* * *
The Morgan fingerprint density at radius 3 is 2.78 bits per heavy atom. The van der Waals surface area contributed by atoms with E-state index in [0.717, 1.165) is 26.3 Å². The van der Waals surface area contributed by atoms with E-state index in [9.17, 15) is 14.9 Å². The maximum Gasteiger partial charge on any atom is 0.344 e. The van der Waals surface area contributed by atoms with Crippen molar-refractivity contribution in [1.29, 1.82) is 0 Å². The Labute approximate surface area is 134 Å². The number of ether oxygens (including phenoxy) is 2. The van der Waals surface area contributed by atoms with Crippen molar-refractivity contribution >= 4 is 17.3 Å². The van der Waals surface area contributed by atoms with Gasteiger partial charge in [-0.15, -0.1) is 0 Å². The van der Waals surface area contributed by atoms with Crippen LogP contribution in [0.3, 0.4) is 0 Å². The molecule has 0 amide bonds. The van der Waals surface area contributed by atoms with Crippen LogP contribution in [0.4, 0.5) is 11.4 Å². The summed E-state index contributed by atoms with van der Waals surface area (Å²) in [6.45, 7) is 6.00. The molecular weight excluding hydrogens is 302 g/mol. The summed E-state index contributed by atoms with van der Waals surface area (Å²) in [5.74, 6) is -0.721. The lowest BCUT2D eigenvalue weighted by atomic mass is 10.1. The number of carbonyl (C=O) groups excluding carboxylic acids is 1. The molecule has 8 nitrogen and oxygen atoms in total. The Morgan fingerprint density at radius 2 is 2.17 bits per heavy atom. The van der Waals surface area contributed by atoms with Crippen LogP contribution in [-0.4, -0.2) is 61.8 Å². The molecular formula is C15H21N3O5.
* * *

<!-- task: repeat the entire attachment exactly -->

The Morgan fingerprint density at radius 3 is 2.78 bits per heavy atom. The van der Waals surface area contributed by atoms with E-state index in [0.717, 1.165) is 26.3 Å². The van der Waals surface area contributed by atoms with E-state index in [9.17, 15) is 14.9 Å². The maximum Gasteiger partial charge on any atom is 0.344 e. The van der Waals surface area contributed by atoms with Crippen molar-refractivity contribution in [1.29, 1.82) is 0 Å². The Labute approximate surface area is 134 Å². The number of ether oxygens (including phenoxy) is 2. The van der Waals surface area contributed by atoms with Crippen molar-refractivity contribution >= 4 is 17.3 Å². The van der Waals surface area contributed by atoms with Gasteiger partial charge in [-0.15, -0.1) is 0 Å². The van der Waals surface area contributed by atoms with Crippen LogP contribution in [0.3, 0.4) is 0 Å². The molecule has 0 amide bonds. The van der Waals surface area contributed by atoms with Crippen LogP contribution in [0.4, 0.5) is 11.4 Å². The summed E-state index contributed by atoms with van der Waals surface area (Å²) in [6.45, 7) is 6.00. The molecular weight excluding hydrogens is 302 g/mol. The summed E-state index contributed by atoms with van der Waals surface area (Å²) in [5.74, 6) is -0.721. The lowest BCUT2D eigenvalue weighted by atomic mass is 10.1. The number of carbonyl (C=O) groups excluding carboxylic acids is 1. The molecule has 8 nitrogen and oxygen atoms in total. The Morgan fingerprint density at radius 2 is 2.17 bits per heavy atom. The van der Waals surface area contributed by atoms with Crippen LogP contribution in [-0.4, -0.2) is 61.8 Å². The molecular formula is C15H21N3O5.